Text and photos by Zsarlene B. Chua, Reporter
The recent opening of Courtyard by Marriott in Iloilo all but signaled the transition of the bustling provincial city of Iloilo into a metropolitan city rivaling Cebu and Davao.
The 326-room hotel is the first international hotel in the city and because of its proximity to the 3,700-seat Iloilo Convention Center, it’s natural to assume that the Courtyard is positioned as a business hotel but Bruce Winton, cluster general manager of Marriott International in the Philippines, said that they are also expecting tourists to flock to the city to see its considerable sights: from the centuries-old churches to museums and galleries, and the beautiful waters of Panay Island. (Guimaras island, known for having the sweetest mangoes in the country — and arguably the world — is a mere 15-minute boat ride away from the city’s Jordan Wharf.)
And because it’s not a terribly big city — only 70.3 square kilometers — tourists spots and destinations can be reached in about 15 to 20 minutes, which makes it perfect for those visiting for the weekend.
So for those who are tired of the heavy traffic in Metro Manila (and Metro Cebu, for that matter), experience the “Most Loyal and Noble City” of Iloilo and see some of its sites we’ve listed below.
(Trivia: The title “Most Loyal and Noble City” was granted via a royal decree by Queen Regent Maria Cristina of Spain after Iloilo City maintained its loyalty to the Spanish crown during the Philippine Revolution.)
A Neo-Gothic church built in 1831, Molo Church (St. Anne Parish Church) also bears the nickname “The Women’s Church” because of the 16 images of female saints located on pedestals on either side of the church leading to the altar, including St. Apollonia, St. Clara, St. Genoveva and St. Teresa, to name a few.
Built in the honor of its patron saint, St. Anne, the mother of the Blessed Virgin Mary, the church features two belfries containing 30 bells of different sizes.
Located directly across of the Molo Church on Locsin St. is the Molo Mansion, or the Yusay-Consing Mansion, a 1920s-era mansion which was originally the residence of Doña Petra Lacson and Estanislao Yusay, a Manila judge in the court of first instance, before it became home to Timoteo Consing, Sr., who served as Iloilo governor from 1935 to 1937.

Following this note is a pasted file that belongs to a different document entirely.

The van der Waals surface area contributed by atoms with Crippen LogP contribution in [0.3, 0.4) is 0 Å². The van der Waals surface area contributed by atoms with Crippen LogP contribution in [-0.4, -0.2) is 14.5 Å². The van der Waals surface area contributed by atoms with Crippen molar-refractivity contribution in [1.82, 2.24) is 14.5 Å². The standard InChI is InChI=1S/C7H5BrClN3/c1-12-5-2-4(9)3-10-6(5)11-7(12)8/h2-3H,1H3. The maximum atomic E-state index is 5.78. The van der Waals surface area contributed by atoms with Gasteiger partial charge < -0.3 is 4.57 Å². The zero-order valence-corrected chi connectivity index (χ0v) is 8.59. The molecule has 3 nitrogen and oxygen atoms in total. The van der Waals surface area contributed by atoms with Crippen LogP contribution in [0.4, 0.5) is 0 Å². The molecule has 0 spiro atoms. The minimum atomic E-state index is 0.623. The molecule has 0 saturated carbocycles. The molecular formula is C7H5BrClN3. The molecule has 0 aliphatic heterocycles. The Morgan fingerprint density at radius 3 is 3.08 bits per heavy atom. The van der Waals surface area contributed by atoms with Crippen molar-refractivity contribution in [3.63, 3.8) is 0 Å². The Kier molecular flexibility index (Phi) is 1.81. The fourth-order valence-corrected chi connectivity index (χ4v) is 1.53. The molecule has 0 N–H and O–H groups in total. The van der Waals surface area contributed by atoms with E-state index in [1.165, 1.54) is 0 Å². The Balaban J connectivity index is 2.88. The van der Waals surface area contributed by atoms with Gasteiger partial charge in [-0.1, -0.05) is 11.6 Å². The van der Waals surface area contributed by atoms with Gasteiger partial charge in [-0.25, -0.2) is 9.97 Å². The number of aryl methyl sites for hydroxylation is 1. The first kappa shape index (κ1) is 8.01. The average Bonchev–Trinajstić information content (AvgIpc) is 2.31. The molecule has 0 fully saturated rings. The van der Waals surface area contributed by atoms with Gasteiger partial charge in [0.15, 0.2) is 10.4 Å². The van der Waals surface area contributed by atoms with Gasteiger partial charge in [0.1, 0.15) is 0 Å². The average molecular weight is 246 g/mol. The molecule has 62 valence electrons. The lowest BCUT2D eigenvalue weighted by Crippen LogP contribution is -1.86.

Built in 1926, the Spanish colonial mansion, with its sweeping arches and whitewashed facade, fell into disrepair and was initially tagged for demolition before it was renovated by architect Augusto “Toti” Villalon and turned into what is arguably the most beautiful SM outlet in the country by SM Land Inc. in 2016.
The mansion’s first floor was converted into SM’s cultural retail store, Kultura, which features products made from indigenous materials including modern Filipiniana attire and accessories.
In the back is a small coffee shop and in its expansive garden are a number of food stalls focusing on local goodies.
If Molo Church is the church of female saints, then it would only be appropriate to call Jaro Cathedral the church of male saints.
The cathedral (formerly called the Church of St. Elizabeth of Hungary and now the National Shrine of Our Lady of the Candles), built in 1874, was designed in the Romanesque Revival style and features two rows of statues of male saints broken only by the presence of the Lady of the Candles.
Another interesting feature of the cathedral is its belfry which was built in front of the church rather than its side as it was said not only to have been used to house the church bells, but also serve as a watchtower against intruders.
Iloilo Museum of Contemporary Art
Beyond its churches and heritage houses, Iloilo City is also home to a considerable number of museums, one of its newest being the Iloilo Museum of Contemporary Art (ILOMOCA).
Located within the Iloilo Business Park, ILOMOCA — which opened in late March — is said to be the first contemporary art museum in the region, with a 3,000-square meter floor area inside the three-story Casa de Emperador building.
There are five exhibitions ongoing including the Ilonggo Country exhibit in Gallery 1 on the second floor which features works by “established and emerging Filipino artists who trace their roots to Iloilo or Western Visayas,” according to the museum brochure. These include National Artist Jerry Elizalde Navarro, Manny Garibay, Mark Justiani and Brenda Fajardo, among others.
Meanwhile, the adjacent Gallery 2 features works by major foreign artists such as Joan Miro and Salvador Dali.
Gallery 3 features works by National Artists including Benedicto “BenCab” Cabrera, Abdulmari Asia Imao, and Arturo Luz, and a sculpture by Ramon Orlina.
The third floor houses the Adoracion Valencia Gallery which contains artworks chosen by the museum’s patron, Edwin Valencia. This space contains works by Ronald Ventura, Rodel Tapaya, and Mideo Cruz, among others.
Located at the first floor is Hulot, a space which pays tribute to Ilonggo hero Martin Delgado and other works with patriotic themes.
The entrance fee is P100, with student tickets priced at P50.
National Museum Western Visayas
Housed in a structure built in 1911 to serve as the city’s prison — and it continued as such until 2006 when the prisoners were transferred to another facility in another town — the National Museum Western Visayas is the 5th regional extension of the country’s National Museum.
Located along Bonifacio Dr., the National Museum spent P80 million to convert the former prison into a museum containing hundreds of archaeological artifacts, fossils, and textiles, among other cultural relics.
The museum will also house the Oton Death Mask, a pre-Hispanic gold mask found in a grave site in Oton town, which is currently kept in the vault of the National Museum in Manila.
Entrance to the museum is free.